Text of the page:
Foul Taste in Your Mouth? You Might Have Overactive Stomach Acid
If you regularly experience a foul taste in your mouth, even after using an oral rinse, you might have too much acid in your stomach. Although stomach acid, or gastric acid, benefits your digestive system and body in many ways, the acid may not be so good for your oral health. Gastric acids are strong enough to break down minerals, food, and even bacteria, viruses, and other types of germs. However, stomach acid can also break down your tooth enamel and irritate the soft tissues of your mouth and throat. Here's why you might have overactive stomach acid, why it's a problem, and how a dentist can help protect your oral health from it.
Why Does Gastric Acid become Overactive?
If you tend to eat or drink acidic foods and beverages, such as fried meat, orange juice, and coffee, you may be inadvertently upsetting the acid in your stomach. One of the problems with overactive stomach acid is that may increase your risk for heartburn, indigestion, and other digestive system conditions. For example, heartburn develops when the acid in your stomach backflows into your esophagus. Sometimes the esophagus relaxes too much when you eat too much or experience an illness or some other problem. If you experience heartburn too often, the acids may eventually wreak havoc on your oral health.
Some people take antacids to calm down their overactive gastric acids. But for other individuals, even antacids may not work, especially when they lie down. In this case, the acids tend to flow upward against gravity. It's possible to burp or belch up the acid during sleep. As the acid enters the mouth, it coats the surfaces of the throat, teeth, and tongue. If this happens to you every night or when you take naps, you may wake up with a foul taste in your mouth.
How Dangerous Is Gastric Acid for Your Oral Health?
The unpleasant taste you experience in your mouth may be a result of food particles coming up with the overactive acid in your stomach. Some foods, such as garlic and onions, may contribute to the bad taste and smell in your mouth. But the taste in your mouth isn't the only thing you may worry about. The stomach acids may damage your tooth enamel.
Although tooth enamel is the hardest substance in your body, it can break down or corrode from acid, which may expose the nerves inside your teeth. You might notice changes in your tooth enamel when you eat or drink hot and cold items. For instance, you may feel a sharp pain when you sip hot tea or eat cold fruit. The sensitivity may stay localized in the affected teeth, or it may spread throughout your face and jaws.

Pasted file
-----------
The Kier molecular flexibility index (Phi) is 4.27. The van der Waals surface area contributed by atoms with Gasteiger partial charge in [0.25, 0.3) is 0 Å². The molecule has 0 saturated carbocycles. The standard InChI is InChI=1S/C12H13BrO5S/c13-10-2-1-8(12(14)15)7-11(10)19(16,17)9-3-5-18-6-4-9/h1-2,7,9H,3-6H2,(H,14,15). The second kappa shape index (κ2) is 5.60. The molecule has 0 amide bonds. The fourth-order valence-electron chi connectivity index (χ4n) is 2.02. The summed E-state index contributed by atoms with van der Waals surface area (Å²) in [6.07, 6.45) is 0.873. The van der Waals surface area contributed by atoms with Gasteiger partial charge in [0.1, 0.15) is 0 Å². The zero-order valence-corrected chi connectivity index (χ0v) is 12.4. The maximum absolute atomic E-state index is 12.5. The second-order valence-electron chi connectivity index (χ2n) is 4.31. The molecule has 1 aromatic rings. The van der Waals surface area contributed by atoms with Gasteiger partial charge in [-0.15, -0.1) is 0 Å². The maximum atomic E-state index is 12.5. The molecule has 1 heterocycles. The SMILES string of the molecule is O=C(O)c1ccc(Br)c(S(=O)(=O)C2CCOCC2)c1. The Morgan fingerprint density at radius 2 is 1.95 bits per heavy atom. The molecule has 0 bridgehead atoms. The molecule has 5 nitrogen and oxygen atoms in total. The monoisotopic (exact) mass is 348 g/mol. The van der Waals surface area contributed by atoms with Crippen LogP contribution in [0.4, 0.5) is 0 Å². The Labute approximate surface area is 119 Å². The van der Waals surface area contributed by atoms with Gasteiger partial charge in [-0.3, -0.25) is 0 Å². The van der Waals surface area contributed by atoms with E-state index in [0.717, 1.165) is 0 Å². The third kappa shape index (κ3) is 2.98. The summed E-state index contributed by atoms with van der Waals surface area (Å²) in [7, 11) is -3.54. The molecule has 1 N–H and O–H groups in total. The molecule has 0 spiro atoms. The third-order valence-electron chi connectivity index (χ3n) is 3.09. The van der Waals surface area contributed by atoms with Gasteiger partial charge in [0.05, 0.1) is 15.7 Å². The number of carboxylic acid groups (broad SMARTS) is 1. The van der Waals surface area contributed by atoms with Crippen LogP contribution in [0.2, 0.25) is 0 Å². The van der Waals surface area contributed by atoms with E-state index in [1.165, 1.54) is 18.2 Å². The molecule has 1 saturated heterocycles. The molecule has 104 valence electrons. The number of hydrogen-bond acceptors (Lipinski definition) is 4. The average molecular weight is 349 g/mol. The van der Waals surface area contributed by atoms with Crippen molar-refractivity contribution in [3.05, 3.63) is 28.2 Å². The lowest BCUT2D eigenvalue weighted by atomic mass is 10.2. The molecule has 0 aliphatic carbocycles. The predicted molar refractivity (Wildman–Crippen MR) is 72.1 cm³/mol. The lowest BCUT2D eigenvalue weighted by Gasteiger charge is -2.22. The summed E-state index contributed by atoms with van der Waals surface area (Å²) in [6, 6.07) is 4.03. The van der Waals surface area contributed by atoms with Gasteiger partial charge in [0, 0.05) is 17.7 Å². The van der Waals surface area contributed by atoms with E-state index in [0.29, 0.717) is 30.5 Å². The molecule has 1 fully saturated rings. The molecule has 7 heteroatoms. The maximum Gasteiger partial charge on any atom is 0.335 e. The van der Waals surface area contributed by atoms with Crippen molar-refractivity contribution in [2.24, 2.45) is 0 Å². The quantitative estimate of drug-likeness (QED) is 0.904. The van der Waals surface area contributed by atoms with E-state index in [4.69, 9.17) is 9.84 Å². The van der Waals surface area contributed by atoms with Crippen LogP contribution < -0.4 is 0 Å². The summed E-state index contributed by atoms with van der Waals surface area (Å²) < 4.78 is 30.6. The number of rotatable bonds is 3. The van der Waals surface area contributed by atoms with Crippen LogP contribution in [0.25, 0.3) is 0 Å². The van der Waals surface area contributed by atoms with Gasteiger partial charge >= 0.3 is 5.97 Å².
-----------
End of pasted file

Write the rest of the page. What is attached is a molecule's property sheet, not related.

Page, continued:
You may also develop canker sores, or ulcers,in your mouth from the acid. Canker sores and other types of sores can be painful when you eat or speak. The sores may develop anywhere on your soft tissues, including your gums and inner cheeks. You might develop sores in your throat that keep you from swallowing liquids and food.
You should understand that it may be difficult to rebuild your tooth enamel once you lose it to acid. Enamel contains various minerals that keep it strong and hard, including calcium and vitamin D. If you don't see a dentist for care and treat your overactive stomach acid, you may not have a chance to strengthen your enamel or protect the rest of your mouth.
What Can a Dentist Can Do to Help?
A dentist may refer you to a regular doctor for treatment of your overactive stomach acid. The treatment may including recommending diet changes and prescribing medications that alleviate or reduce gastric acid content. The medications are generally stronger than OTC antacids.
A dentist may also prescribe minerals and vitamin supplements that rebuild tooth enamel, as well as offer treatments that protect your teeth from acid erosion. The treatments may include veneers and crowns. A dentist will generally discuss the best treatments for your case when they examine your mouth.
For more details about acid and your teeth, contact a dental office today, like TLC Dental Center.